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Yost says he wasn't being critical of KC fans

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Yost says he wasn't being critical of KC fans play video for Yost says he wasn't being critical of KC fans

KANSAS CITY -- Royals manager Ned Yost emphasized that he wasn't being critical of fans in his remarks after Tuesday night's dramatic walk-off victory over the Twins.

The game had an attendance of 13,847 as the first-place Royals won on Alex Gordon's ninth-inning home run and Yost took note of that afterward.

"I wasn't criticizing the fans," Yost said on Wednesday. "The two most important things about this for me: One, I don't do it for the money even though the money is good -- and you know I ain't doing it for the fame. I've been to the World Series six times; I know what it feels like. I do this job so they [the players] can experience a trip to the World Series and everything that goes with it.

"And two, for our fans to have that experience. It's a phenomenal experience. It hasn't been felt here in 25 years. That's the reason I do this job -- it's for [the players] and for the fans. I want them to experience what it's like to be involved in a pennant race in September ... and, as a manager, I want every advantage that I can have going into a game and the electricity and the buzz that this fan base can bring is an advantage for us."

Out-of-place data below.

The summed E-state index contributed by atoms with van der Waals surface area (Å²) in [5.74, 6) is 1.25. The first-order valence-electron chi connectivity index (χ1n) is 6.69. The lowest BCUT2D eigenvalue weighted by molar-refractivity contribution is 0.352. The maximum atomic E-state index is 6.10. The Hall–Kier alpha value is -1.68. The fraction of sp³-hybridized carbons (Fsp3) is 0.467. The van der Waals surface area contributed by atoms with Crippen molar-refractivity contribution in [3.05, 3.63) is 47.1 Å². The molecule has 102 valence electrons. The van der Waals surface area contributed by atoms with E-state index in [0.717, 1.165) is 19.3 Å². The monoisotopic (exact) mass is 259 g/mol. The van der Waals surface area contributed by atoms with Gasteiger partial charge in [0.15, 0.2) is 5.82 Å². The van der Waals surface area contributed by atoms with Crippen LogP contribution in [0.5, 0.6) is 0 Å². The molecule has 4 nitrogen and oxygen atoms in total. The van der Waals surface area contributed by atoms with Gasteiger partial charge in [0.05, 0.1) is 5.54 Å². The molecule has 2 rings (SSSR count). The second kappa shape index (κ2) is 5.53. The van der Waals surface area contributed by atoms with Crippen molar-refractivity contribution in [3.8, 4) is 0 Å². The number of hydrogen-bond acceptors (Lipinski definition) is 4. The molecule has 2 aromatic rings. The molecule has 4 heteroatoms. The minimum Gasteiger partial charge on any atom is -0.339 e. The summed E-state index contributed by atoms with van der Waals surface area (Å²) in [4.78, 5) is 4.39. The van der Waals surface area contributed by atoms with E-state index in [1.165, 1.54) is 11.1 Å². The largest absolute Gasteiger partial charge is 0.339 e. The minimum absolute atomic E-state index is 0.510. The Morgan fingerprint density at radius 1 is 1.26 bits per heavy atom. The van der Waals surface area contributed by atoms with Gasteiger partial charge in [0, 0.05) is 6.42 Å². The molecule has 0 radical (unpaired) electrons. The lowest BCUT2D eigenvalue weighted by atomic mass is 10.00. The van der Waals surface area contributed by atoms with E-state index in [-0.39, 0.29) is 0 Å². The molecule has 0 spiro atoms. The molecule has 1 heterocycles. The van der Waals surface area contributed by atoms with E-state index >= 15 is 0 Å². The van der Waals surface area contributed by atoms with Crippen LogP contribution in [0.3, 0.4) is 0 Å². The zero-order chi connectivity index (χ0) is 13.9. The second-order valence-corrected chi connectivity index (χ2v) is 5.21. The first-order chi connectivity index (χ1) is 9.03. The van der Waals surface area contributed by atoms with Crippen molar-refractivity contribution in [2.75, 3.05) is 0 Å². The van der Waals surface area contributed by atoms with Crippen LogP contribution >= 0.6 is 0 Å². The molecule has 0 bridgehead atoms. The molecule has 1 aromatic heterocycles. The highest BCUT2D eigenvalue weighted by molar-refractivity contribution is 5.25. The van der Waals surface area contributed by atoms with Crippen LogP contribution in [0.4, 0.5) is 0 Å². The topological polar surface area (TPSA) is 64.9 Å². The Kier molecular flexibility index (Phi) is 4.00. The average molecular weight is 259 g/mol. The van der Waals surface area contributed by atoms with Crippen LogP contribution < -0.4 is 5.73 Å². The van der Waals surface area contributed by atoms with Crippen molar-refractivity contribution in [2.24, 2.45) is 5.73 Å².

Yost's postgame remarks drew critical comment from Kansas City and some national media. He went on a local radio station and discussed the matter on Wednesday morning, but that appearance had been scheduled days before. He also answered questions about it before the game against the Twins.

"Did I want more fans here last night enjoying that game? Yeah. But I wasn't criticizing the fans. I want them to enjoy it as much as we're enjoying it," Yost said. "And there's nothing that makes me happier than looking up on the scoreboard and, when they're panning between innings, to see little kids wearing their Royals hats and their Royals T-shirts jumping up and down and having a ball. There's nothing that makes me happier than walking off the field after a 'W' and seeing our fans cheering and having a great time.

"It's about the fans and I want them here to enjoy this experience with us. Because I have always felt that the fans and the players have a partnership. This a great baseball town. It's always been a great baseball town and it's been a long time since they could really be proud of what's going on on the field. And that's what I want -- I want them to enjoy it."

Dick Kaegel is a reporter for MLB.com. This story was not subject to the approval of Major League Baseball or its clubs.

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